Chapter 8 of Dr Paul D. Ackerman's creationist book, It's A Young World After All is a mercifully short and simple chapter. It's also easy to dismiss. In fact, it's so easily dismissed that even a psychologist with no science training could have done so had he wished.
It does illustrate quite nicely though a couple of the techniques creationist 'scientists', that is creationists who write books about science, use on their customers. It's probably worth recalling here how creationists who wish to have their work published by the Institute For Creation Research (ICR), which is the source of much of the 'science' behind such creationist websites as Answersingenesis.org and Creationministries International, are required to take an annual oath which means in effect that they will only ever reach a conclusion which supports a literal interpretation of the Christian Bible and especially the account of Creation in Genesis.
Ackerman describes this as the "most amazing clock of all". Apparently, he believes the speed of light (c) is changing. Supposedly, when his god created the universe in just six days, the value of c was almost infinite. This explains why object in the universe look like they are billions of light years away and yet their light, which would take billions of years to reach us, can be seen. Clearly, the light we see must have started out billions of years ago and not the 6000 or so years creationism requires us to believe the universe has existed for.
Now, the velocity of light in a vacuum is a universal constant. It does not matter how fast you are travelling relative to the source of light it will always be the same. The reason for that is that the faster you travel the slower time gets (and also the more massive you become). At the sort of speeds we are used to this effect is too small to be noticed but it can make a difference when it comes to things like space travel and satellites. A geostationary satellite like those used for communications and in particular GeoPositioning Systems (GPS) on which satellite navigations depends, are travelling considerably faster through space-time than is the surface of Earth over which they are 'stationary' so a small but important time correction needs to be applied to allow for relativity.
So, where on Earth does Dr Paul D. Ackerman, PhD, get this idea that c is getting slower from?
You might have guessed it. He gets it from another creationist 'scientist' of course. He gets it from Barry Setterfield, an Australian creationist. Setterfield based his notion on historical measurements for the speed of light starting in 1667 (sic) and working up to the 1960s. Of course, we are expected not to question the validity of measurements of light travelling at 186,000 miles per second in 1667 with the limited technology at their disposal.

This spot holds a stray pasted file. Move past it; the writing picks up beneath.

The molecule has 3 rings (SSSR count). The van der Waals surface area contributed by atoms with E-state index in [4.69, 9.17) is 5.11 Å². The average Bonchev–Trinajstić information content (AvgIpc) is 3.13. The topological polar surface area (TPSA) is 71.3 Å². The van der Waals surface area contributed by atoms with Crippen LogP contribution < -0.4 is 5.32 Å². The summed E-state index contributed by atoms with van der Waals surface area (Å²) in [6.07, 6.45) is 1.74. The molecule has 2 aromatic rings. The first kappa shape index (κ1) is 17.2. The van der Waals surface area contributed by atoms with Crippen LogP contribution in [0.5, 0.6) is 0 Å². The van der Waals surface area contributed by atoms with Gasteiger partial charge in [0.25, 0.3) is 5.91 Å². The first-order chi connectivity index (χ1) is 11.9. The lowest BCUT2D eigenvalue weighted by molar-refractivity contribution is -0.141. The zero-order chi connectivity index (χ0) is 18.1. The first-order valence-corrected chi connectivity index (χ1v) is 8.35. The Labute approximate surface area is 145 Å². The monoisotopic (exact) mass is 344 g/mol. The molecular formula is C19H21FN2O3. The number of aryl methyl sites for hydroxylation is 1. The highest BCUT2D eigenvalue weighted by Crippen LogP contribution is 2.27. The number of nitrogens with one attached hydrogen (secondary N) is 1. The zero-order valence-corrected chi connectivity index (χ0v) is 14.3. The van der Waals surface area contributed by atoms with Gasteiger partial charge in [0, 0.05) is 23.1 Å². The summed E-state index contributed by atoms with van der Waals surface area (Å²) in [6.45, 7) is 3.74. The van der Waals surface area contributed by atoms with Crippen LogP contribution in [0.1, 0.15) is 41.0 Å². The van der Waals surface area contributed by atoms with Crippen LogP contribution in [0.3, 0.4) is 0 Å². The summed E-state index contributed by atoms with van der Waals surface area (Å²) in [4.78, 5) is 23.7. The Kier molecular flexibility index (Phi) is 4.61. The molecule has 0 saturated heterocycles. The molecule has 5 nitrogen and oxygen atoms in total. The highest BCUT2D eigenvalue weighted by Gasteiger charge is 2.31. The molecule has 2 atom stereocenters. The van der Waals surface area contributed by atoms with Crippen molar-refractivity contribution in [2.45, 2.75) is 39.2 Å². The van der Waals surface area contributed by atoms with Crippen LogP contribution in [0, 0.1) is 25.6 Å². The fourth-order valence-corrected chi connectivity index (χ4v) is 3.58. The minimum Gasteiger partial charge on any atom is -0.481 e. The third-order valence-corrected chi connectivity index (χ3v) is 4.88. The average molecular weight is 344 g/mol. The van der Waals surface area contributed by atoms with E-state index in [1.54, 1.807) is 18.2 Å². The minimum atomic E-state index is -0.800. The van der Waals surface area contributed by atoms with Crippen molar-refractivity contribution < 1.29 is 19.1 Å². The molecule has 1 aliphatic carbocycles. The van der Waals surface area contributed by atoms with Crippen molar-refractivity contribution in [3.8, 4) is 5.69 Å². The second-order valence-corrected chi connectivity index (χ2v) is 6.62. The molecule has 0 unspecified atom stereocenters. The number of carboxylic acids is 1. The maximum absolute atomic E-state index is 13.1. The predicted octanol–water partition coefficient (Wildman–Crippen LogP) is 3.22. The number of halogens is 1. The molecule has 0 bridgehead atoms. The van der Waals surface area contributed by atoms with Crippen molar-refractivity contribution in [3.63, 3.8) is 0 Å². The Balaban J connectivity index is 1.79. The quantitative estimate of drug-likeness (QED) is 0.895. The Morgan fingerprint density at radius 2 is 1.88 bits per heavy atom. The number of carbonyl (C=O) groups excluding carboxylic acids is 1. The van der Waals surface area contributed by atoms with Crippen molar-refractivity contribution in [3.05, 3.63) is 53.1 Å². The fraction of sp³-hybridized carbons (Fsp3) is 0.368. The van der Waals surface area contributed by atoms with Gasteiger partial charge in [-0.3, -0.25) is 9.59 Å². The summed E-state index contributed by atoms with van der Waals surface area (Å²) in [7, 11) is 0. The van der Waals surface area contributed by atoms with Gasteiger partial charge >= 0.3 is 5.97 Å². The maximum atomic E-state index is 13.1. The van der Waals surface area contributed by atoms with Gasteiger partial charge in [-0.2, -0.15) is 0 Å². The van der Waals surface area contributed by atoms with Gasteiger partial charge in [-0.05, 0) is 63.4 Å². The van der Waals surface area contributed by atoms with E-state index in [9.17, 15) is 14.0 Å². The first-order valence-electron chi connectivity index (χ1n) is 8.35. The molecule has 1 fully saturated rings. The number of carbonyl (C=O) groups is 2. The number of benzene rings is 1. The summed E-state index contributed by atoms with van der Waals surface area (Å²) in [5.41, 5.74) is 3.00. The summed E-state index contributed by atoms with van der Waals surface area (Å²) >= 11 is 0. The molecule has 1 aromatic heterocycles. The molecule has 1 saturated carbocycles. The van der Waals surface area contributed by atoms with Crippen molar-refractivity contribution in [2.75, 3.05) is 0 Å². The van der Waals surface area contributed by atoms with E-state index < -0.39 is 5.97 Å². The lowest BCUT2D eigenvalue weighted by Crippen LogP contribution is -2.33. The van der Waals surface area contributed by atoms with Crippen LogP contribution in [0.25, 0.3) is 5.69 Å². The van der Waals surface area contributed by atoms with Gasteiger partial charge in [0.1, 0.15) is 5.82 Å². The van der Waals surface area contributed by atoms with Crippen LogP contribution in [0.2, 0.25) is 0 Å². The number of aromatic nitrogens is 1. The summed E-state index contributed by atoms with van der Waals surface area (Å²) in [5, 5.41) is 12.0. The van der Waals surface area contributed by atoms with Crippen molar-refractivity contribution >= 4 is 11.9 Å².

So, plotting some of these data points on a graph and drawing a line through them extrapolated back until it curved up to infinity, Setterfield concluded that this proved that the Bible was true after all. The curve became infinite at about 4300 BCE.
There was a slight flaw in the science, though. As exposed in Talkorigins.org, had Setterfield plotted the rest of the data points he had available, he would have produced a plot whose best fit would have shown the speed of light increasing not slowing down, though allowing for a margin or error, a straight line, with increasing variability about the mean as they went back in time could have been plotted through them. So, his maths should have told him the startling fact that we weren't very good at measuring the speed of light in those days. Instead, by starting out with the answer he wanted, then selecting the data which best fitted it, he dutifully produced the conclusion required by the ICR.
Later, Setterfield was to claim that recent measurements had shown the value of c had reached its minimum in the 1960s and was now stable, so handily making it impossible to validate his claim, since any future measurement would produce a flat line. I wonder what the chances of that happening at just the right time were. Just the ticket, eh? A nice claim which is impossible to falsify. How absolutely er... creationist!
And what an amazing coincidence too that the 'speed of light' happened to stabilize just at the time when our technology became sensitive enough to measure it accurately!
The site, Dealing With Creationism In Astronomy also looks at this piece of creative creation 'science'.
Now isn't that an interesting example of how creation 'science' works? One 'scientist' comes up with the required answer and another 'scientist' presents that as authoritative. It's then left to the unfortunate customer who is probably singularly ill-equipped to question it, to check its validity and satisfy him or herself that it's good science. But then most customers for this stuff are just looking for something to confirm their existing bias and just want the reassurance than 'scientists' agree with them. Nice work if you can get it.
As for Dr Paul D. Ackerman, PhD., he seems to have merely accepted this bad science with no attempt to check it or to question its validity. It shows what he wants it to show, or, more likely, it shows what he knows his customers want it to show, so in the book it goes.
|Earth during 'Creation Week'?|
Ackerman posed an interesting question in Chapter 3:
Now the tables have turned, and the believer can throw the challenge back by saying, "If the universe was created as long ago as the evolutionists claim, why does it look so young? God is surely not a deceiver."
And if it doesn't look so young, just who is the deceiver?